Understanding and Utilizing CNC Machining

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These days, automation is helping many business owners achieve a new range of possibilities, improving efficiency and allowing them to compete with large corporations on a new scale and with new confidence. One of the most important automation tools today is what’s known as “computer numerical control” or CNC for short.

CNC machining is the process of rendering complicated tasks simple and quick by installing software which dictates the movement of factory machines. CNC machining allows for the control and easy use of incredibly complex machinery, such as lathes, mills, grinders, and routers. This is incredible technology because those engaging in the use of CNC machining need far less manual help than they normally would. What sets CNC apart from other forms of computing and computation is its software programs and consoles.

Understanding and Utilizing CNC Machining

How Does CNC Machining Work?

CNC works mainly through the software used for the process. People can code specific “cuts” into the software and once activated, the software will dictate to the machine when, where, and how to make its cuts or perform some other function. Although CNC saves time and money in the long run, CNC programs will not always run perfectly.

There are errors that can arise in the machines which will result in improper cuts, and these errors are prone to increase when the machine needs to cut in two directions at once. The directions for the machine are input through the use of a small computer; the commands are stored in the computer’s memory so they can be accessed again later if need be.

Programmers are responsible for writing all of the necessary code for these machines, meaning CNC programs are extremely expansive and can be revised and edited as need be. Programmers can even edit existing code to add new commands and inputs throughout the lifespan of CNC machinery.

Programming a CNC Machine

The “language” of CNC programming is known as “G-code” and is operated via numerical control. Separate software programs will be designated to control certain objects depending on the needs of those using the machines. The G-code is expansive and thorough, used to control many different components of one machine. For example, the code is used to control speed, feed rate, and coordination, among other functions.

All of this means that a machine’s speed and control can be carefully pre-programmed so that the machine behaves exactly as the programmer intends. This makes machines predictable and self-sufficient, capable of running without human input and saving tens to hundreds of thousands of dollars in the long run.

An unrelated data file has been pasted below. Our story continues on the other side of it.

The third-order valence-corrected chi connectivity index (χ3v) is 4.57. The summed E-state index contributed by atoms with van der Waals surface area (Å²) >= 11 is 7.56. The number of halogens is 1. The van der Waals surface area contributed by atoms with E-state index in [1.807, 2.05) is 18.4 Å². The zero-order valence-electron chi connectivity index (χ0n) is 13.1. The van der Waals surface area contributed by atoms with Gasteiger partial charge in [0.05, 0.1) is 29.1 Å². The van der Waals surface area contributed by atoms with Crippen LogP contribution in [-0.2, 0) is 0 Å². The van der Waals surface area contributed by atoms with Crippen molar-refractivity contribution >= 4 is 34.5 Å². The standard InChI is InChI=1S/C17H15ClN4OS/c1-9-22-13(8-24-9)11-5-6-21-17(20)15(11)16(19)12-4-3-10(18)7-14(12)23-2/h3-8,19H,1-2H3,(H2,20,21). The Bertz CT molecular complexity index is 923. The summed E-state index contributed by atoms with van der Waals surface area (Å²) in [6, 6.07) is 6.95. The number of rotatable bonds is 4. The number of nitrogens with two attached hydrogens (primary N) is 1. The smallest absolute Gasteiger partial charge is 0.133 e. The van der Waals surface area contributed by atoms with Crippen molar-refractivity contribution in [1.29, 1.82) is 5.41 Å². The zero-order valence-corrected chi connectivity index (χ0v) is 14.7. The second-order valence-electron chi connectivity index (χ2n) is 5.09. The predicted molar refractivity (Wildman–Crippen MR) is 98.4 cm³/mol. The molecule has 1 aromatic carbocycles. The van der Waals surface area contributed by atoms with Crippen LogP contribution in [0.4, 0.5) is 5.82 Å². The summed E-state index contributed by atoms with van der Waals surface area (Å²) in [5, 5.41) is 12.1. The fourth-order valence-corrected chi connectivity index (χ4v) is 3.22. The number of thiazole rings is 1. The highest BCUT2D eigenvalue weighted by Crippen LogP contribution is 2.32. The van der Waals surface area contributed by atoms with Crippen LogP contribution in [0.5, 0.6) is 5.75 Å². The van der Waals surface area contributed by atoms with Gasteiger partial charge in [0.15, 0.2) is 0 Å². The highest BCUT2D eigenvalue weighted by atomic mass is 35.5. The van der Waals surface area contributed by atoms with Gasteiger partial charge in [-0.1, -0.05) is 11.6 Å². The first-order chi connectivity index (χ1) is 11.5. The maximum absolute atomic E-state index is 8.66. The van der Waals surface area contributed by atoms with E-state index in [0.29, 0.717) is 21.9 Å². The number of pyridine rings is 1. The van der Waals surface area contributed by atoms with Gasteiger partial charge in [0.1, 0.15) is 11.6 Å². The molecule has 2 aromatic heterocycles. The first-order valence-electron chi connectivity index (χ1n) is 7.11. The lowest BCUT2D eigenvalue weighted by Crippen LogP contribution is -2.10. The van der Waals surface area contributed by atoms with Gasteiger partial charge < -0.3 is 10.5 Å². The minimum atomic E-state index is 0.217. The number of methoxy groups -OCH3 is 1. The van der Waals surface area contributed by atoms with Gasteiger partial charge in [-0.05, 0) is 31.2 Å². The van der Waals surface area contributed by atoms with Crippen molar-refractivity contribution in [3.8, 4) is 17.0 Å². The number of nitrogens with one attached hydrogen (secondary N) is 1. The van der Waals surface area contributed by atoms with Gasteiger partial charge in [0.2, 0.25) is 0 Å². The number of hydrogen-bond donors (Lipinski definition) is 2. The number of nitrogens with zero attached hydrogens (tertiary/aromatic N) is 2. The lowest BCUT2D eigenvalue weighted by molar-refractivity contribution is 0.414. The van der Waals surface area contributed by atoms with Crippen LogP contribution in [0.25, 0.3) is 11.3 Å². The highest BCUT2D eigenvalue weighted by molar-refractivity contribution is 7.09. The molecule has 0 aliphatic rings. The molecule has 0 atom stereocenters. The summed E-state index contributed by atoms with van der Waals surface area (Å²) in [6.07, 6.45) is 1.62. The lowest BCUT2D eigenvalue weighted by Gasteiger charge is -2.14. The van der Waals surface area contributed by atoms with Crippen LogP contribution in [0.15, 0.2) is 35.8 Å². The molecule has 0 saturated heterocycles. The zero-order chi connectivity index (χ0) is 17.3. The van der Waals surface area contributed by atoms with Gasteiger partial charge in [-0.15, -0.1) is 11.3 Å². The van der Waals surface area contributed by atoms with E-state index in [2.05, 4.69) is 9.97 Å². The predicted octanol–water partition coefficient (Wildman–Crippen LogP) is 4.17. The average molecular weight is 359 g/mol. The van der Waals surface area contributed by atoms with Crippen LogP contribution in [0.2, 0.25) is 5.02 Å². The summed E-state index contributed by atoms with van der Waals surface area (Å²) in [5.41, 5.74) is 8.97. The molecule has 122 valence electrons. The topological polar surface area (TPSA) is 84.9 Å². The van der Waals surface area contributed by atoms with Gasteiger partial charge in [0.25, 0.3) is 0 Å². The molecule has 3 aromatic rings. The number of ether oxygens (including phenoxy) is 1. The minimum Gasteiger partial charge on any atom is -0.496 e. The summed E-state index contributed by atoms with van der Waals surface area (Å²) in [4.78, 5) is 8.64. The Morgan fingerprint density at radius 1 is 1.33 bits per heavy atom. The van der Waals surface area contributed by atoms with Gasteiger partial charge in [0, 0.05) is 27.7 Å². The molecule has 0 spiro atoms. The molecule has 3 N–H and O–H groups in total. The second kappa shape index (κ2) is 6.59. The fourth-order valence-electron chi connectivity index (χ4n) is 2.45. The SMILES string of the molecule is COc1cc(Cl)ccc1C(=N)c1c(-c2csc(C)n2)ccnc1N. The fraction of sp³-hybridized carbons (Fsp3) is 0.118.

CNC machinery computing has been adopted across many manufacturing plants across the nation because of its ease of use and cost savings. In particular, many metal fabricators and producers of plastic products are adopting technology at an incredibly rapid pace.

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Types of CNC Machines

Although modern advancements have accelerated CNC machine use and capabilities to an unprecedented degree, the earliest CNC machines were actually available during the 1940s and used when motors could control the movement of certain tools. Analog then digital technology has hastened this process, and now nearly all CNC machines are electronic.

The most common types of these machines are used in fields such as ultrasonic welding, hole-punching, and laser cutting. There are also different types of CNC machines, such as CNC mills, lathes, and plasma cutters. Mills run programs that employ either numbers and letters and can also run off of G-code.

Lathes use CNC technology to cut cloth in a circular pattern at a highly accurate and blisteringly quick clip. The precision and speed CNC represents makes the process much easier. Plasma Cutters use CNC technology for safety and speed reasons. Plasma cutters employ intense heat using a torch which can cut materials made from metal and other difficult components.

Additional Uses

CNC computing is used in a number of other machines which require precision and speed to be as effective and efficient as possible. In addition to being used in mills, lathes, and plasma cutters, CNC machines are being employed in embroidery machines, wood routers, turret punchers, foam cutters, 3D printers, glass cutters, and cylindrical grinders. Any machine which relies on a tedious, methodical, and the highly repetitive process can be aided by the use of CNC computing.

Many of these machines need to make cuts at complex angles and on materials which are not easily cut. With the right code, and programmers who know what they’re doing and why, the variables present in the use of these machines quickly disappear, replaced by a perfect cut with little human effort.

Final Thoughts on CNC Machines

CNC machinery is the wave of the future in terms of manufacturing and achieving a great cut with little time or cost spending. The programming associated with CNC allows for machines to behave in a predictable and highly functional manner, eliminating the need for human effort and helping achieve a substantially higher bottom line for manufacturing companies, on top of reducing risk associated with the cutting process. Although these machines need to be programmed correctly, their programming can be easily edited and refined over the course of a few days.


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Pankaj Mishra

Pankaj Mishra is a blogger by passion and Mechanical Engineer by profession. He has completed his B.Tech degree in mechanical engineering in the year 2015. He loves to share his knowledge and help others.

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